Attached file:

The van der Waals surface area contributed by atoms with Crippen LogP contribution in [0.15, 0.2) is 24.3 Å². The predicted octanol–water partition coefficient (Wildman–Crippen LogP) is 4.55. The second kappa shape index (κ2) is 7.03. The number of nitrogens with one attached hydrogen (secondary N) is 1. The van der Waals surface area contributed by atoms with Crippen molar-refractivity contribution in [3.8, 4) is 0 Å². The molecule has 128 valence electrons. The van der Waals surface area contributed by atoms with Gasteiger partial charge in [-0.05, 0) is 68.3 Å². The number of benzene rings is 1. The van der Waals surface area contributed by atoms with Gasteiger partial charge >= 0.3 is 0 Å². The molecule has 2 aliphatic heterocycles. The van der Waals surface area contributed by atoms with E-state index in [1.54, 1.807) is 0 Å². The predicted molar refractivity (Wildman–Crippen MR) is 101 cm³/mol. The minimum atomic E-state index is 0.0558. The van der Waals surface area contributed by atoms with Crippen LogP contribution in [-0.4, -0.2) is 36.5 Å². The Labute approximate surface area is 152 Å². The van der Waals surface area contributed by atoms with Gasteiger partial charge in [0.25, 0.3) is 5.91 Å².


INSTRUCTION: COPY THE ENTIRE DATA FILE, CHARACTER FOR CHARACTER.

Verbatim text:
The van der Waals surface area contributed by atoms with Crippen LogP contribution in [0.15, 0.2) is 24.3 Å². The predicted octanol–water partition coefficient (Wildman–Crippen LogP) is 4.55. The second kappa shape index (κ2) is 7.03. The number of nitrogens with one attached hydrogen (secondary N) is 1. The van der Waals surface area contributed by atoms with Crippen molar-refractivity contribution in [3.8, 4) is 0 Å². The molecule has 128 valence electrons. The van der Waals surface area contributed by atoms with Gasteiger partial charge in [-0.05, 0) is 68.3 Å². The number of benzene rings is 1. The van der Waals surface area contributed by atoms with Gasteiger partial charge >= 0.3 is 0 Å². The molecule has 2 aliphatic heterocycles. The van der Waals surface area contributed by atoms with E-state index in [1.54, 1.807) is 0 Å². The predicted molar refractivity (Wildman–Crippen MR) is 101 cm³/mol. The minimum atomic E-state index is 0.0558. The van der Waals surface area contributed by atoms with Crippen LogP contribution in [-0.4, -0.2) is 36.5 Å². The Labute approximate surface area is 152 Å². The van der Waals surface area contributed by atoms with Gasteiger partial charge in [0.25, 0.3) is 5.91 Å².